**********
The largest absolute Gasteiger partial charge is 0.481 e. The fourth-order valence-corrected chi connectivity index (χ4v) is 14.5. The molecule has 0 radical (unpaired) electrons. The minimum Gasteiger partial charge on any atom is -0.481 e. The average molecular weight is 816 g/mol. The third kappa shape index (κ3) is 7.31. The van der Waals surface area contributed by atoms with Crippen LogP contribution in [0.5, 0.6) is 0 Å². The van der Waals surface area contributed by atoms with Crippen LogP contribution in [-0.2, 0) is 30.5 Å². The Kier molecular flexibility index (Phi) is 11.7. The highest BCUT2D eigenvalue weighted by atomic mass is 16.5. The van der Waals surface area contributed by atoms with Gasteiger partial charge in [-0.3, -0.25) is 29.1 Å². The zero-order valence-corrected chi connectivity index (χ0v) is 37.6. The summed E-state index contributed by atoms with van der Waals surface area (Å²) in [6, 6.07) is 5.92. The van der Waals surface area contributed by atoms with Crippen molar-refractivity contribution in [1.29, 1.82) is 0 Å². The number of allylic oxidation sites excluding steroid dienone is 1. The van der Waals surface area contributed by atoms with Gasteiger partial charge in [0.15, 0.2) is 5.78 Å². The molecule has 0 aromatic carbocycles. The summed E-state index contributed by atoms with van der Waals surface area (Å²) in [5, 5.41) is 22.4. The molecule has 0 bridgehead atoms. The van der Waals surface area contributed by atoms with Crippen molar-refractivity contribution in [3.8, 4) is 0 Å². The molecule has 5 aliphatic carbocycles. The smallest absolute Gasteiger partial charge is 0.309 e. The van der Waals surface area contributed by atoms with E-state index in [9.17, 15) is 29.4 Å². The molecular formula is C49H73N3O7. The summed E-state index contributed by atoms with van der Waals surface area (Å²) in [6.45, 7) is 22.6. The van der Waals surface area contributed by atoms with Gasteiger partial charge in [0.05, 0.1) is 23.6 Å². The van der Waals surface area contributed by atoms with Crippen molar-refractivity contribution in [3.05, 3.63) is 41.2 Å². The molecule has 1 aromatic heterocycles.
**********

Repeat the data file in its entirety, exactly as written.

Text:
The largest absolute Gasteiger partial charge is 0.481 e. The fourth-order valence-corrected chi connectivity index (χ4v) is 14.5. The molecule has 0 radical (unpaired) electrons. The minimum Gasteiger partial charge on any atom is -0.481 e. The average molecular weight is 816 g/mol. The third kappa shape index (κ3) is 7.31. The van der Waals surface area contributed by atoms with Crippen LogP contribution in [0.5, 0.6) is 0 Å². The van der Waals surface area contributed by atoms with Crippen LogP contribution in [-0.2, 0) is 30.5 Å². The Kier molecular flexibility index (Phi) is 11.7. The highest BCUT2D eigenvalue weighted by atomic mass is 16.5. The van der Waals surface area contributed by atoms with Gasteiger partial charge in [-0.3, -0.25) is 29.1 Å². The zero-order valence-corrected chi connectivity index (χ0v) is 37.6. The summed E-state index contributed by atoms with van der Waals surface area (Å²) in [6, 6.07) is 5.92. The van der Waals surface area contributed by atoms with Crippen molar-refractivity contribution in [1.29, 1.82) is 0 Å². The number of allylic oxidation sites excluding steroid dienone is 1. The van der Waals surface area contributed by atoms with Gasteiger partial charge in [0.15, 0.2) is 5.78 Å². The molecule has 0 aromatic carbocycles. The summed E-state index contributed by atoms with van der Waals surface area (Å²) in [5, 5.41) is 22.4. The molecule has 0 bridgehead atoms. The van der Waals surface area contributed by atoms with Crippen molar-refractivity contribution in [3.8, 4) is 0 Å². The molecule has 5 aliphatic carbocycles. The smallest absolute Gasteiger partial charge is 0.309 e. The van der Waals surface area contributed by atoms with E-state index in [9.17, 15) is 29.4 Å². The molecular formula is C49H73N3O7. The summed E-state index contributed by atoms with van der Waals surface area (Å²) in [6.45, 7) is 22.6. The van der Waals surface area contributed by atoms with Gasteiger partial charge in [0.05, 0.1) is 23.6 Å². The van der Waals surface area contributed by atoms with Crippen molar-refractivity contribution in [3.05, 3.63) is 41.2 Å². The molecule has 1 aromatic heterocycles.